By refusing to acknowledge monosexual privilege, the queer community may never be able to address the issues bi people face.
Few things get queer activists so riled up as talking about monosexual privilege, but it is something that has to be addressed if solidarity is going to be truly shown to bi people. Monosexual privilege simply means that a person does not experience oppression or discrimination on the basis of potentially experiencing attraction to multiple genders. That is not to say that gay (or even some asexual) people have it easier by any means, but that bisexual/biromantic and pansexual/romantic people face different oppression because of experiencing attraction to more than one gender.
If you don’t believe it’s an issue then start listening to bi and pan people. It’s the only way that we can start building inclusivity. Many common insults for bi and pan people refer to them as being “greedy”, and there’s a long stereotype that bi and pan people are more likely to cheat and can’t be satisfied. These are pernicious lies that society uses to try to erase and silence bi and pan people. They are also not experienced by people who don’t experience attraction to multiple genders.
Statistics too show an alarming reality for bi people. Bi people are more likely to experience intimate partner violence, harassment, sexual assault (including rape), stalking, anxiety, depression and suicide than gay or straight people. Yet, they’re less likely to be out, suggesting bi people are at risk of huge isolation. The statistics themselves are often stark. Bi people don’t just experience oppression or serious struggles on a small scale but by quite some way. Bi people, for example, have been found to be 80% more likely to have anxiety (compared to 50% of gay people). Furthermore, it’s been found that bi people are at greater risk for mental health conditions generally and one exacerbating factor is believed to be the fact that bi people just don’t feel welcome in any community. Studies on the issues bi people face are rare, but they paint a horrific picture for the realities bi people face. They show that bi people are at risk of ostracisation from society by both gay and straight people because of their potential to be attracted to people of multiple genders. There are few studies at all on what pan people face, but it wouldn’t be surprising if pan people faced similar barriers towards acceptance in society as bi people.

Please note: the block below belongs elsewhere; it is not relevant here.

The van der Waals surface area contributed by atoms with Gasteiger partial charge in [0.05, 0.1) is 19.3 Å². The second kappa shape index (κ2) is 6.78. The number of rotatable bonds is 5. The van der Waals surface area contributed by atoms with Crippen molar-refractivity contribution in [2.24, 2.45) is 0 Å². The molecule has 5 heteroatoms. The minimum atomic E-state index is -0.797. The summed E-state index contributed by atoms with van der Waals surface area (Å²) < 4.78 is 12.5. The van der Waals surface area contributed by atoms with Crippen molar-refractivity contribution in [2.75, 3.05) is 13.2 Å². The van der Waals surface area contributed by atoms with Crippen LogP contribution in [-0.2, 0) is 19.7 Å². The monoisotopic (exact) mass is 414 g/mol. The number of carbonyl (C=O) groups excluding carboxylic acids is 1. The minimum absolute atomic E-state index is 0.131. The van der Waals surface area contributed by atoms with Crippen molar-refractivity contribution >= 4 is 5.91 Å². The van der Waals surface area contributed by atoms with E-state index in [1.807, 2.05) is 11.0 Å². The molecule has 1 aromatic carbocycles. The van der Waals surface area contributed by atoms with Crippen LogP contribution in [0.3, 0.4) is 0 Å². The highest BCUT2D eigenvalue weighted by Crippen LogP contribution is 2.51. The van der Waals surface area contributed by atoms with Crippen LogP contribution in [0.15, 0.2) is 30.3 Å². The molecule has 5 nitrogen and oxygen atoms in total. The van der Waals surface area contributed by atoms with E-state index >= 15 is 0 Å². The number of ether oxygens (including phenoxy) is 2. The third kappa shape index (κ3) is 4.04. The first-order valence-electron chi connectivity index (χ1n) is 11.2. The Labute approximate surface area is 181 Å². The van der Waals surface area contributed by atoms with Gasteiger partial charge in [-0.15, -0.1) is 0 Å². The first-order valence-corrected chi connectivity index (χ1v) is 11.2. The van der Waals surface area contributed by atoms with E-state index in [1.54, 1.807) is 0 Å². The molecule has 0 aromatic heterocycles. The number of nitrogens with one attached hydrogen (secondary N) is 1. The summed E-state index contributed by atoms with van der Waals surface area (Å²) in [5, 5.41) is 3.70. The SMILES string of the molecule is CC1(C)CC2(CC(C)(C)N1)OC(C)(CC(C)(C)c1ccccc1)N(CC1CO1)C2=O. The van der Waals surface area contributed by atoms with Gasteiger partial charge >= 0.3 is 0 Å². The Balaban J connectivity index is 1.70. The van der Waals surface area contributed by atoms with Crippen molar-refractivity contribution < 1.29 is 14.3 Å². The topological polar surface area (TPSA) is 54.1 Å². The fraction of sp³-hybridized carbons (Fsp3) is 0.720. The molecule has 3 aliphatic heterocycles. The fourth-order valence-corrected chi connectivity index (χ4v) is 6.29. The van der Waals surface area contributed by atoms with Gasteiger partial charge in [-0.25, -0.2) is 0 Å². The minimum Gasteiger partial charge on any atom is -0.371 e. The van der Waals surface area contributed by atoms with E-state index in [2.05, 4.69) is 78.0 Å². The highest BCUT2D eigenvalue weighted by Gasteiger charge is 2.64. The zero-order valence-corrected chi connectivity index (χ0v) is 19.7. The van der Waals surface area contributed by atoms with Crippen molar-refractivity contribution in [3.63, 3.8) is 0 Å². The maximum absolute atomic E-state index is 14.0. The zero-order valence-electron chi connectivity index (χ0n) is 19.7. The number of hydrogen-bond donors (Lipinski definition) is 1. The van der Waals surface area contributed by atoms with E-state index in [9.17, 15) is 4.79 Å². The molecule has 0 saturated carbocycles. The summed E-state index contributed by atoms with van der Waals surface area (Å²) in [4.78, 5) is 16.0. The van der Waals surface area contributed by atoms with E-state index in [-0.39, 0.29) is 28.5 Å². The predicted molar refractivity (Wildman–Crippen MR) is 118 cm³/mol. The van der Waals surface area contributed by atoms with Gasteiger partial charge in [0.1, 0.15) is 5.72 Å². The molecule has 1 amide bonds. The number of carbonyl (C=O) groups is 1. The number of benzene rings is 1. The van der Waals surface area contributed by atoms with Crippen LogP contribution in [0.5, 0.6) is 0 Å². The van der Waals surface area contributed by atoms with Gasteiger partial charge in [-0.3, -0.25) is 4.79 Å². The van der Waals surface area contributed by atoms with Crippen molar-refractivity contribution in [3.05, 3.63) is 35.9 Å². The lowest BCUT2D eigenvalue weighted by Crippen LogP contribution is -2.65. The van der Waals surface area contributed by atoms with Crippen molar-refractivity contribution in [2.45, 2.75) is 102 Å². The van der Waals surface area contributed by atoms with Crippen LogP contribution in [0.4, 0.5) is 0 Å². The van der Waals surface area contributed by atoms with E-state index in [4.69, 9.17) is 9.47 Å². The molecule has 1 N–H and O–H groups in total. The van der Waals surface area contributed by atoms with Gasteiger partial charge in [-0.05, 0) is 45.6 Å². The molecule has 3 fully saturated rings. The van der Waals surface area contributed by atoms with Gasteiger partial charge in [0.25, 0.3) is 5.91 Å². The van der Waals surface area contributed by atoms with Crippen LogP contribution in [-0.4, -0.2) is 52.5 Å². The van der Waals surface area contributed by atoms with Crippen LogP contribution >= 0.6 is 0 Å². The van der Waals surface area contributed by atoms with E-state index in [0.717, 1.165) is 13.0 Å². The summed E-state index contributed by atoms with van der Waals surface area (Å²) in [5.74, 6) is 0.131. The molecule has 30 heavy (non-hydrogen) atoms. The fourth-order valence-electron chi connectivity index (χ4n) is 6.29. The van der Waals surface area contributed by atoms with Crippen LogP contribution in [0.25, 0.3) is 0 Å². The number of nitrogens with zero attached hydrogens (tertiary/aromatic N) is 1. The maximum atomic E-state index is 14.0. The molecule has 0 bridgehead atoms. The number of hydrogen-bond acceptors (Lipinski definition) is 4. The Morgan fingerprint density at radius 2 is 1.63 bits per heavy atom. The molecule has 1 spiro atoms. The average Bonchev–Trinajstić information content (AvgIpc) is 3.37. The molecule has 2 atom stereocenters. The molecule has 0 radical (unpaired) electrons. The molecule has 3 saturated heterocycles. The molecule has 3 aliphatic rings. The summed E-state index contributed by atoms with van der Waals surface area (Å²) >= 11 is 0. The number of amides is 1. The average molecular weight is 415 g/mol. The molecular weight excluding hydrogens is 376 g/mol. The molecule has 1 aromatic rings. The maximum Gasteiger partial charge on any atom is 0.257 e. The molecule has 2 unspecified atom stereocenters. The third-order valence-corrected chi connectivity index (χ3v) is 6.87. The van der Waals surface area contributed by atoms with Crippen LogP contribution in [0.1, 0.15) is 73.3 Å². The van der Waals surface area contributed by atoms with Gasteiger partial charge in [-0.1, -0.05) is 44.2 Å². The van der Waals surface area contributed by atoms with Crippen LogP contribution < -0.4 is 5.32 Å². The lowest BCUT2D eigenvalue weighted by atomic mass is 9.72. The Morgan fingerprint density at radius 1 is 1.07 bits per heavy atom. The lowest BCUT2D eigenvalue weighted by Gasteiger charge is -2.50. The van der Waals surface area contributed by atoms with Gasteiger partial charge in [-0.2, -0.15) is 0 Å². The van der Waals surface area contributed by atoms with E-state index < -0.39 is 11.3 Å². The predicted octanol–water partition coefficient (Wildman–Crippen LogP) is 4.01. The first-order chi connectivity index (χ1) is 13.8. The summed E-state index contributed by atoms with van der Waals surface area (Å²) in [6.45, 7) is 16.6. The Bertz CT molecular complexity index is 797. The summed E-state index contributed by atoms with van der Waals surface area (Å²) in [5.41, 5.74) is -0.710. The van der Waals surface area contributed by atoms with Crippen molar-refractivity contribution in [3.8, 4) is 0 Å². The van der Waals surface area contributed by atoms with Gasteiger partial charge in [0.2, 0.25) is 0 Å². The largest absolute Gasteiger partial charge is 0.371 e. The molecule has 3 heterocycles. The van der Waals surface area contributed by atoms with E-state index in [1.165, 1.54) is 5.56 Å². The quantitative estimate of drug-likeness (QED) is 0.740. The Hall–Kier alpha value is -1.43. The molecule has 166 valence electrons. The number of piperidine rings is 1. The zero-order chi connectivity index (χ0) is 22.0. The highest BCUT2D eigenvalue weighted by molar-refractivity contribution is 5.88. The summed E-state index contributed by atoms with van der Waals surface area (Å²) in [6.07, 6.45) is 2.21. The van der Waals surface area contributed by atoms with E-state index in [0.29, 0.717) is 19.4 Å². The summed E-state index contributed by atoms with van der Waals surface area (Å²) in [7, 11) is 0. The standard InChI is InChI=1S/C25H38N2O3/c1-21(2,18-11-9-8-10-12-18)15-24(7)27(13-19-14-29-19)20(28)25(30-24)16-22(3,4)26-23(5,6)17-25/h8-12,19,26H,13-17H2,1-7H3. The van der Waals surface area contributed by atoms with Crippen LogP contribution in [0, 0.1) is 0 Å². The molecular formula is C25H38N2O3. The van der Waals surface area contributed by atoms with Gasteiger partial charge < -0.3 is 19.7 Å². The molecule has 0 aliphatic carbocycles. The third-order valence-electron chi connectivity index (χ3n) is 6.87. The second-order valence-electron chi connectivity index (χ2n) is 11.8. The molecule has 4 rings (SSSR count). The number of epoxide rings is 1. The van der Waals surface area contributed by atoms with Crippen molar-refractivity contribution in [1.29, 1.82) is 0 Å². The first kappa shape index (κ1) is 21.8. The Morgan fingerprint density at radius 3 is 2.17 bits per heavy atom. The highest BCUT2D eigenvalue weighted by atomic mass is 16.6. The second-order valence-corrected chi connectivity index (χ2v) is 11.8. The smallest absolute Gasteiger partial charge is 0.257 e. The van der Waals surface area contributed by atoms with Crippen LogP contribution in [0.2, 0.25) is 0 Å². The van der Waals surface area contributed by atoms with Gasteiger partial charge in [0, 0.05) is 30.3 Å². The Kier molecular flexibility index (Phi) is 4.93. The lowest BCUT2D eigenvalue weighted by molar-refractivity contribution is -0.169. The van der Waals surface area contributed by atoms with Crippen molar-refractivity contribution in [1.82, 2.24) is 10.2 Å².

“Studies on the issues bi people face are rare, but they paint a horrific picture for the realities bi people face”
The word “privilege” among oppressed groups often emits anger. However, almost everyone in life will experience some privilege of some sort. This isn’t trying to erase the very real and dangerous threat of homophobia in society, but to acknowledge that while we work towards challenging homophobia, we also have to look at what bi and pan people face. Monosexual privilege as a term, is not about attacking. It’s about detailing that other people experience oppression because they aren’t just attracted to one gender. To try to silence this examination is biphobia and panphobia – and queerphobia. It also does a disservice to the wider queer community who work to tackle homophobia, transphobia, panphobia and biphobia.
Perhaps what so many resist is the idea that gay and straight people are somehow tied. Historically, bi and pan people have been viewed as “traitors” to the queer community who can”choose” to have relationships with a cis heterosexual person of a different gender. Bi and pan people were almost seen as half straight, and not truly queer. Some of the backlash to the term “monosexual privilege” may be about the perception of the shoe being on the other foot then, but nobody is saying that monosexual people make gay people less queer. There’re no rankings of ultimate queerness no matter how hard biphobes, panphobes, aphobes and transphobes try. This is about acknowledging how different systems of oppression work and all queer people should want that.
Let’s start having the uncomfortable conversations in the community and put aside our own defensiveness. It’s only by engaging that we can bring change.